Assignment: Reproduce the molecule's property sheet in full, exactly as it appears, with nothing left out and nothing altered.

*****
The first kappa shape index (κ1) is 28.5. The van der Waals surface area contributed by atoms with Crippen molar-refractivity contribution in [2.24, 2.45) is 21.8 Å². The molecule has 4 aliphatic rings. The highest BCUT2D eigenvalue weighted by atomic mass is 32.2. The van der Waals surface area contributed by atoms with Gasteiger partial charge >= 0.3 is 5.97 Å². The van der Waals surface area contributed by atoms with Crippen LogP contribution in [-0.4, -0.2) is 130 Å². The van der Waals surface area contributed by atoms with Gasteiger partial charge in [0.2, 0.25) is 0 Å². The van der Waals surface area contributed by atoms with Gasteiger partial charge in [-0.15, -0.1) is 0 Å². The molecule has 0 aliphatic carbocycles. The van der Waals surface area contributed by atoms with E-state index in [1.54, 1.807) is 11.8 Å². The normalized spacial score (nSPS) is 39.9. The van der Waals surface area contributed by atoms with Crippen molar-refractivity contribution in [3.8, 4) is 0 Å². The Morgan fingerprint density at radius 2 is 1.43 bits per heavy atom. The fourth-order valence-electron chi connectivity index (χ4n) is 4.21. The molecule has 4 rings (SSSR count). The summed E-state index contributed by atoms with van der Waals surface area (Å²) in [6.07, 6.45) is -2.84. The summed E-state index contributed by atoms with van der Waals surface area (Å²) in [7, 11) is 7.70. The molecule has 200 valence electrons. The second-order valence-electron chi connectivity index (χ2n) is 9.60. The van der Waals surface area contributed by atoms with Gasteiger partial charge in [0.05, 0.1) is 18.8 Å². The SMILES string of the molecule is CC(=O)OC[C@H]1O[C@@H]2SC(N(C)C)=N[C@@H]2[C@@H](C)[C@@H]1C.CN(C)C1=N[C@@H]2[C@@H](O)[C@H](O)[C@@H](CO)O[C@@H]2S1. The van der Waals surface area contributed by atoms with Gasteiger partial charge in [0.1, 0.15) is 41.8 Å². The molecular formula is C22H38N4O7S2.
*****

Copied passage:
The first kappa shape index (κ1) is 28.5. The van der Waals surface area contributed by atoms with Crippen molar-refractivity contribution in [2.24, 2.45) is 21.8 Å². The molecule has 4 aliphatic rings. The highest BCUT2D eigenvalue weighted by atomic mass is 32.2. The van der Waals surface area contributed by atoms with Gasteiger partial charge >= 0.3 is 5.97 Å². The van der Waals surface area contributed by atoms with Crippen LogP contribution in [-0.4, -0.2) is 130 Å². The van der Waals surface area contributed by atoms with Gasteiger partial charge in [0.2, 0.25) is 0 Å². The van der Waals surface area contributed by atoms with Gasteiger partial charge in [-0.15, -0.1) is 0 Å². The molecule has 0 aliphatic carbocycles. The van der Waals surface area contributed by atoms with E-state index in [1.54, 1.807) is 11.8 Å². The normalized spacial score (nSPS) is 39.9. The van der Waals surface area contributed by atoms with Crippen molar-refractivity contribution in [3.8, 4) is 0 Å². The Morgan fingerprint density at radius 2 is 1.43 bits per heavy atom. The fourth-order valence-electron chi connectivity index (χ4n) is 4.21. The molecule has 4 rings (SSSR count). The summed E-state index contributed by atoms with van der Waals surface area (Å²) in [6.07, 6.45) is -2.84. The summed E-state index contributed by atoms with van der Waals surface area (Å²) in [7, 11) is 7.70. The molecule has 200 valence electrons. The second-order valence-electron chi connectivity index (χ2n) is 9.60. The van der Waals surface area contributed by atoms with Gasteiger partial charge in [0.05, 0.1) is 18.8 Å². The SMILES string of the molecule is CC(=O)OC[C@H]1O[C@@H]2SC(N(C)C)=N[C@@H]2[C@@H](C)[C@@H]1C.CN(C)C1=N[C@@H]2[C@@H](O)[C@H](O)[C@@H](CO)O[C@@H]2S1. The van der Waals surface area contributed by atoms with Gasteiger partial charge in [0.1, 0.15) is 41.8 Å². The molecular formula is C22H38N4O7S2.